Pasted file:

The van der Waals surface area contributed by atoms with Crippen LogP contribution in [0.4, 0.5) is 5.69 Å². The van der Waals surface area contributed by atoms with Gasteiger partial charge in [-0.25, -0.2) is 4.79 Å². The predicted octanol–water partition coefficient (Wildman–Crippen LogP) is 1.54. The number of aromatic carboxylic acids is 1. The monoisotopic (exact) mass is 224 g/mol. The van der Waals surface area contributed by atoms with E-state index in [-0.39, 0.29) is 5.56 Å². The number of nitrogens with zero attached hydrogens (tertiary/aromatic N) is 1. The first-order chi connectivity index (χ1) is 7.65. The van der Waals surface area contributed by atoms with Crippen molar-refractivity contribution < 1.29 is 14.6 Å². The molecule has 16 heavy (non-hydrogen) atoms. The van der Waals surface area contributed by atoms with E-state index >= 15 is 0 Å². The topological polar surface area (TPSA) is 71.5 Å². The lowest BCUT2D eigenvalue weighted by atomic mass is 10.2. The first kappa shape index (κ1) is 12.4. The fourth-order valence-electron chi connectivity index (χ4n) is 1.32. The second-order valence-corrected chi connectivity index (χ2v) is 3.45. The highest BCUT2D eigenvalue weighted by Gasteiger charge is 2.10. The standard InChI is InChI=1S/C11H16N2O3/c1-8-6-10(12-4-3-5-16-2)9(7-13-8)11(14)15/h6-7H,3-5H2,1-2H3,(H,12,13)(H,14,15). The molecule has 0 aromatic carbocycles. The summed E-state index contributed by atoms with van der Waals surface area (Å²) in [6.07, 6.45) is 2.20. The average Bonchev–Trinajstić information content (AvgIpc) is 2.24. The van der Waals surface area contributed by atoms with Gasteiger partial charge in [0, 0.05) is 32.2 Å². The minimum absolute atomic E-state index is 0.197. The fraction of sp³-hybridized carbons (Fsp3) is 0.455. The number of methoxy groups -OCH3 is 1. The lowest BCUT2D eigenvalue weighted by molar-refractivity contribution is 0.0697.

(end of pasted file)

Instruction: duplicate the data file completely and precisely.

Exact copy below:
The van der Waals surface area contributed by atoms with Crippen LogP contribution in [0.4, 0.5) is 5.69 Å². The van der Waals surface area contributed by atoms with Gasteiger partial charge in [-0.25, -0.2) is 4.79 Å². The predicted octanol–water partition coefficient (Wildman–Crippen LogP) is 1.54. The number of aromatic carboxylic acids is 1. The monoisotopic (exact) mass is 224 g/mol. The van der Waals surface area contributed by atoms with E-state index in [-0.39, 0.29) is 5.56 Å². The number of nitrogens with zero attached hydrogens (tertiary/aromatic N) is 1. The first-order chi connectivity index (χ1) is 7.65. The van der Waals surface area contributed by atoms with Crippen molar-refractivity contribution < 1.29 is 14.6 Å². The molecule has 16 heavy (non-hydrogen) atoms. The van der Waals surface area contributed by atoms with E-state index >= 15 is 0 Å². The topological polar surface area (TPSA) is 71.5 Å². The lowest BCUT2D eigenvalue weighted by atomic mass is 10.2. The first kappa shape index (κ1) is 12.4. The fourth-order valence-electron chi connectivity index (χ4n) is 1.32. The second-order valence-corrected chi connectivity index (χ2v) is 3.45. The highest BCUT2D eigenvalue weighted by Gasteiger charge is 2.10. The standard InChI is InChI=1S/C11H16N2O3/c1-8-6-10(12-4-3-5-16-2)9(7-13-8)11(14)15/h6-7H,3-5H2,1-2H3,(H,12,13)(H,14,15). The molecule has 0 aromatic carbocycles. The summed E-state index contributed by atoms with van der Waals surface area (Å²) in [6.07, 6.45) is 2.20. The average Bonchev–Trinajstić information content (AvgIpc) is 2.24. The van der Waals surface area contributed by atoms with Gasteiger partial charge in [0, 0.05) is 32.2 Å². The minimum absolute atomic E-state index is 0.197. The fraction of sp³-hybridized carbons (Fsp3) is 0.455. The number of methoxy groups -OCH3 is 1. The lowest BCUT2D eigenvalue weighted by molar-refractivity contribution is 0.0697.